Our adult Bible-study class has been studying Daniel 5 (Belshazzar and the handwriting on the wall incident) the last couple of weeks. It’s a good study that leads to several topics: the authority of God, the relationship between religion and politics, holiness, pride, humility, and judgment to name several.
While studying the first half of the chapter a new thought occurred to me. Perhaps you have had the same thought…perhaps not. The thought concerned the actual handwriting incident.
Through the years I have seen several illustrations… depicting a large hand writing Belshazzar’s message of impending doom before all to see. But as I read the text during class last week, I began to wonder exactly who saw the writing. The reason I wondered such is because there seems to be no reaction from the party-goers. The reaction seems to solely belong to Belshazzar himself:
“In the same hour the fingers of a man’s hand appeared and wrote opposite the lampstand on the plaster of the wall of the king’s palace; and the king saw the part of the hand that wrote. Then the king’s countenance changed, and his thoughts troubled him, so that the joints of his hips were loosened and his knees knocked against each other.” (Daniel 5:5-6 NKJV)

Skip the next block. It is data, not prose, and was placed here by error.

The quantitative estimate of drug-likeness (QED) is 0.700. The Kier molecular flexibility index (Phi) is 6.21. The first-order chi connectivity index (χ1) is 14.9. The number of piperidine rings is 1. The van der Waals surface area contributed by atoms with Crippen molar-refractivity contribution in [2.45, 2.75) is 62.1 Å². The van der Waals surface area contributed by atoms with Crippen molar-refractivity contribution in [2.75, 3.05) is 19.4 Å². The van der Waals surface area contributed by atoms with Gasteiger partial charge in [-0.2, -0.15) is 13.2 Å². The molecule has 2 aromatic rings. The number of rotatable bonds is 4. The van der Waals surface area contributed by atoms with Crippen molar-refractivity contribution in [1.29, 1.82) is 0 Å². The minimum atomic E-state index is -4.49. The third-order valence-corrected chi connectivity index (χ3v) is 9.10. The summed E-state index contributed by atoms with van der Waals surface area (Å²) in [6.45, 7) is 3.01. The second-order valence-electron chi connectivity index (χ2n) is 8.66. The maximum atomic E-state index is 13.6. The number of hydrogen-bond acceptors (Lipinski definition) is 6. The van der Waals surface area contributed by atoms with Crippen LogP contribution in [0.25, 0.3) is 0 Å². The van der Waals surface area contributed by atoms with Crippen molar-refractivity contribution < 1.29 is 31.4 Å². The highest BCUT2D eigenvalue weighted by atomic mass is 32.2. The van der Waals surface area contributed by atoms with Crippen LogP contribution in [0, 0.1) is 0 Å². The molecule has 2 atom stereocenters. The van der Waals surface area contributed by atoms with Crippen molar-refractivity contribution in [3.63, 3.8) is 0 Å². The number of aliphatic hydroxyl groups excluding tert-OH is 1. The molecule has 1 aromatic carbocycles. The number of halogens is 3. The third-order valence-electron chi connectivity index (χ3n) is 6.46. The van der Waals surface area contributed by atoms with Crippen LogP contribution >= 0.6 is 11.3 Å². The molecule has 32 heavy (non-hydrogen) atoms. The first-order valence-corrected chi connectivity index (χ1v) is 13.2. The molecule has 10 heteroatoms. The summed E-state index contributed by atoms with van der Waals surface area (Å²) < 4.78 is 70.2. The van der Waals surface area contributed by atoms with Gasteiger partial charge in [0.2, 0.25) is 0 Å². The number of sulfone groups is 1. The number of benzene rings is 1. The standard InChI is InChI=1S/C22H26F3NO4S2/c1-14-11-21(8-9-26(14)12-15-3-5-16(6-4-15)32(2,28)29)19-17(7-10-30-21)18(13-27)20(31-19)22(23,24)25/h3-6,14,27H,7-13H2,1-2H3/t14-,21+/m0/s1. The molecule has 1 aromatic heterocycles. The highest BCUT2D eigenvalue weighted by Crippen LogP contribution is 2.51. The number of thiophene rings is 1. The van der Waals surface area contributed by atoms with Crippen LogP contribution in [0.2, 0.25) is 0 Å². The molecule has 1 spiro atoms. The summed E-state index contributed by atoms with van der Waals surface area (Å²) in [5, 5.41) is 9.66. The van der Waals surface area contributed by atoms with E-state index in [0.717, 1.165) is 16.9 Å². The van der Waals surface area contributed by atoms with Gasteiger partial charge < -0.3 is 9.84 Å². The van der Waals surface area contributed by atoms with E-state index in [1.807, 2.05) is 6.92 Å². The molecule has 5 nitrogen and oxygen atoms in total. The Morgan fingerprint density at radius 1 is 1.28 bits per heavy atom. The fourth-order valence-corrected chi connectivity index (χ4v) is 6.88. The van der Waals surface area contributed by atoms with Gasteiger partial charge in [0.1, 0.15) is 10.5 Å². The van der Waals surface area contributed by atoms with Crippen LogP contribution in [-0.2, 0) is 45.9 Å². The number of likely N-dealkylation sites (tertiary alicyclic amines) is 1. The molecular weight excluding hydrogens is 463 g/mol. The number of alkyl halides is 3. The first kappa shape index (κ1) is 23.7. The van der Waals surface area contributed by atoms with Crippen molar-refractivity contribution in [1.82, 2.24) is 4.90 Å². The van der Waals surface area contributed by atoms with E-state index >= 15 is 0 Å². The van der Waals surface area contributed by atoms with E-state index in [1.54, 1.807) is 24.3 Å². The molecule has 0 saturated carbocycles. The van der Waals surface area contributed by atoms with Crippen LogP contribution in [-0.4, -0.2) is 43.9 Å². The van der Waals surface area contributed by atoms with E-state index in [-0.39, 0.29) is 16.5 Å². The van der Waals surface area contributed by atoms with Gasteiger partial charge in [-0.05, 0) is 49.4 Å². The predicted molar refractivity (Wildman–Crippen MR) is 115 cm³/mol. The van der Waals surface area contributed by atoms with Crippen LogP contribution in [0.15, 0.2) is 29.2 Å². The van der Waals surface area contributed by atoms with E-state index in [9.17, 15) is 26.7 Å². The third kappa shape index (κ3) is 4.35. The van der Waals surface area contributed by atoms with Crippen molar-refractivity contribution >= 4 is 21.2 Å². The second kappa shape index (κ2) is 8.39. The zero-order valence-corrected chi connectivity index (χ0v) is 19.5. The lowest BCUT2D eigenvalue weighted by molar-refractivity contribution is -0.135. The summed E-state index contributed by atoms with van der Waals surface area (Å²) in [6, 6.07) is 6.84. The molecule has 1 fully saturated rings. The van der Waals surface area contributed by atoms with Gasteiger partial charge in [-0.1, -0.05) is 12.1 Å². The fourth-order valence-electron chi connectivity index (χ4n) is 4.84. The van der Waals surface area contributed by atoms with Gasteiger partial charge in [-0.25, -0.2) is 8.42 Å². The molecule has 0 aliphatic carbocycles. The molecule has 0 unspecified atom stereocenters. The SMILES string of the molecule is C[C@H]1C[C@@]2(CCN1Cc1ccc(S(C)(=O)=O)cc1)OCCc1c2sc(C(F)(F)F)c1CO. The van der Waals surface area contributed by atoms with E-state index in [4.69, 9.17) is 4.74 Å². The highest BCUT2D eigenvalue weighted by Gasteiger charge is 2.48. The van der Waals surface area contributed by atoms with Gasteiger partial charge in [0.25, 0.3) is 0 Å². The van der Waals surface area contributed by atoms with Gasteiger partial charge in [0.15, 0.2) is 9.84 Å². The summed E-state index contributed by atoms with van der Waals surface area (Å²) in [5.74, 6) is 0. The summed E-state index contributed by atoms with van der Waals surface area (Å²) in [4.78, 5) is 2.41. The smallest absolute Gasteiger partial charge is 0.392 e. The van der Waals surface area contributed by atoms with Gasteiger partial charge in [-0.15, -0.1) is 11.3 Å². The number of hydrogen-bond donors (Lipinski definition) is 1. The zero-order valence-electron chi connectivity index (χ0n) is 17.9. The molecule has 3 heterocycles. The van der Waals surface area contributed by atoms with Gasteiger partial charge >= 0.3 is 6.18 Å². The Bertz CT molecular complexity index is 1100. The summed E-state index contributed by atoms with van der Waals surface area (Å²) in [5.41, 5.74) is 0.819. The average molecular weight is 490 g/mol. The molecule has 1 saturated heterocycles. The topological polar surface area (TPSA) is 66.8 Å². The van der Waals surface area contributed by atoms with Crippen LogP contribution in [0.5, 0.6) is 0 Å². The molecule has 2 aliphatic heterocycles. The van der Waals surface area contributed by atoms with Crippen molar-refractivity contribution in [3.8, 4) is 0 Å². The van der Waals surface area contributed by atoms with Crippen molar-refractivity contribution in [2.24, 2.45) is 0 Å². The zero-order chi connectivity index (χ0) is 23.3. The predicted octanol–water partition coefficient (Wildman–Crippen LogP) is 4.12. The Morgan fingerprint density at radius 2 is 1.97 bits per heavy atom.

After reading those verses (and a couple more after them) I don’t question where the message was written, I only wonder about the number of eyes which saw the message? When it comes to the message being relayed to others, Belshazzar could have simply wrote it down after seeing it and then given to whomever believed they could be the interpreter.
All in all, I’m not saying it was impossible for anyone in attendance at Belshazzar’s party to also see the message; I’m only saying this: 1) the message seems to be specifically targeted at Belshazzar, and 2) no matter what, this situation serves as an example of how the visuals arts (whether drawings, paintings, still-pictures or motion-pictures) can “un-inspirationally” influence the way we understand inspirationally given words.